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September 4, 1987

'Blood Doping'

JAMA. 1987;258(9):1175. doi:10.1001/jama.1987.03400090059024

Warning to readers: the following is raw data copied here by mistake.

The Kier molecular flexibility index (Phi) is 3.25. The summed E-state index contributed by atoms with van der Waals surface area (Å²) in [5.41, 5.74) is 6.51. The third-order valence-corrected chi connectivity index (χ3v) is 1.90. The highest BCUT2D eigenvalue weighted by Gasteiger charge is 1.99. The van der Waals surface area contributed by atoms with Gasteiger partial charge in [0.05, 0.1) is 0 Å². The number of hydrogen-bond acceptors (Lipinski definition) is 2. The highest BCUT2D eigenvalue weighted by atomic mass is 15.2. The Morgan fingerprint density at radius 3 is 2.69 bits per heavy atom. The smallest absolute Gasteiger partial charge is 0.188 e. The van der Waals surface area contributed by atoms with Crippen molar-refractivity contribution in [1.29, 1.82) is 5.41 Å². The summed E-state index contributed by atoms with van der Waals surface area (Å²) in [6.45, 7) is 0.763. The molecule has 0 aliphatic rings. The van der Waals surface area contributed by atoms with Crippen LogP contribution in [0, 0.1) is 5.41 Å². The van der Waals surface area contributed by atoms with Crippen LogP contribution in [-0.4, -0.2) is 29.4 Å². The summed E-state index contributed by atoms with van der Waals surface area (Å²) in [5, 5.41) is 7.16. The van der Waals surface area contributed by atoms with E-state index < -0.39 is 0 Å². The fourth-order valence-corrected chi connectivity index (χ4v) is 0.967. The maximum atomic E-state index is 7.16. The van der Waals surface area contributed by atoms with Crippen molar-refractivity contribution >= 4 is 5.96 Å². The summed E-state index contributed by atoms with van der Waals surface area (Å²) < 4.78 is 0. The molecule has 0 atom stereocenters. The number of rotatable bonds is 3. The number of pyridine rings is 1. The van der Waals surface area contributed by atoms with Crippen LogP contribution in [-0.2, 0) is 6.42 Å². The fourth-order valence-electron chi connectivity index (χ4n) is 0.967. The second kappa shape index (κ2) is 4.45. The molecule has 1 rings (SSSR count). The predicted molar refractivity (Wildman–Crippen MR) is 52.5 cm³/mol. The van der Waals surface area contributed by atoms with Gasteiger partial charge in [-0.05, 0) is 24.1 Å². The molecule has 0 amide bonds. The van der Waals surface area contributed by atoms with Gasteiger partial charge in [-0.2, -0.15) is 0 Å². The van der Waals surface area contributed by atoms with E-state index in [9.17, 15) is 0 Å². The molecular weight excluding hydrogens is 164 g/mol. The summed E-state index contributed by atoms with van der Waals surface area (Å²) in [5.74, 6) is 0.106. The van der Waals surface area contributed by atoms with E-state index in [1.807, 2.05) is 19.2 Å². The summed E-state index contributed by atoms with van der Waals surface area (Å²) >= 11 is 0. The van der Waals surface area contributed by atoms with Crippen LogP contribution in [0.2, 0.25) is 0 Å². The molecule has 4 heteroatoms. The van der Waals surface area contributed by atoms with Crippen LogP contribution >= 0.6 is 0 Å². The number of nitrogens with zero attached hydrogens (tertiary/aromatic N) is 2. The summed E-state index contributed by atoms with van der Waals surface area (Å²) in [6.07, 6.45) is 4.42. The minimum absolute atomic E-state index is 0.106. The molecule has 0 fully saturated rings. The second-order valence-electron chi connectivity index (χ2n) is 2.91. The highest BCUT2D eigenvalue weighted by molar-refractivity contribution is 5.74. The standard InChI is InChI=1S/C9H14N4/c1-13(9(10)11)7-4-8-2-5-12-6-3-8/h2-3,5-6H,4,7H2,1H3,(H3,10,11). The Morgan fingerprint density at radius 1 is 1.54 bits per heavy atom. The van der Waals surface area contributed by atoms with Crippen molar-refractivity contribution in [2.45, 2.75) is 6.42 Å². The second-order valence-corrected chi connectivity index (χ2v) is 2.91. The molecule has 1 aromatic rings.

To the Editor.—  Drs Brien and Simon1 have misinterpreted my editorial concerning the practice of "blood doping" in athletics.2 As I stated, careful scientific studies indicate that infusion of red blood cells can improve the performance of trained endurance athletes, although the improvement appears to be a slight one. These studies confirm earlier findings concerning changes in physiology and performance.My points concerning the medical and ethical issues bear repeating. Homologous blood transfusion should never be used to enhance athletic performance because it places healthy subjects at unnecessary risk; one of our Olympic medalists in cycling reportedly developed chronic hepatitis after blood doping during the Olympics. Even autologous transfusion may be hazardous if not carried out under careful medical supervision. Blood is not a recreational drug. Its use to provide athletes with an unfair competitive advantage epitomizes the philosophy of "win at any cost." It should be condemned.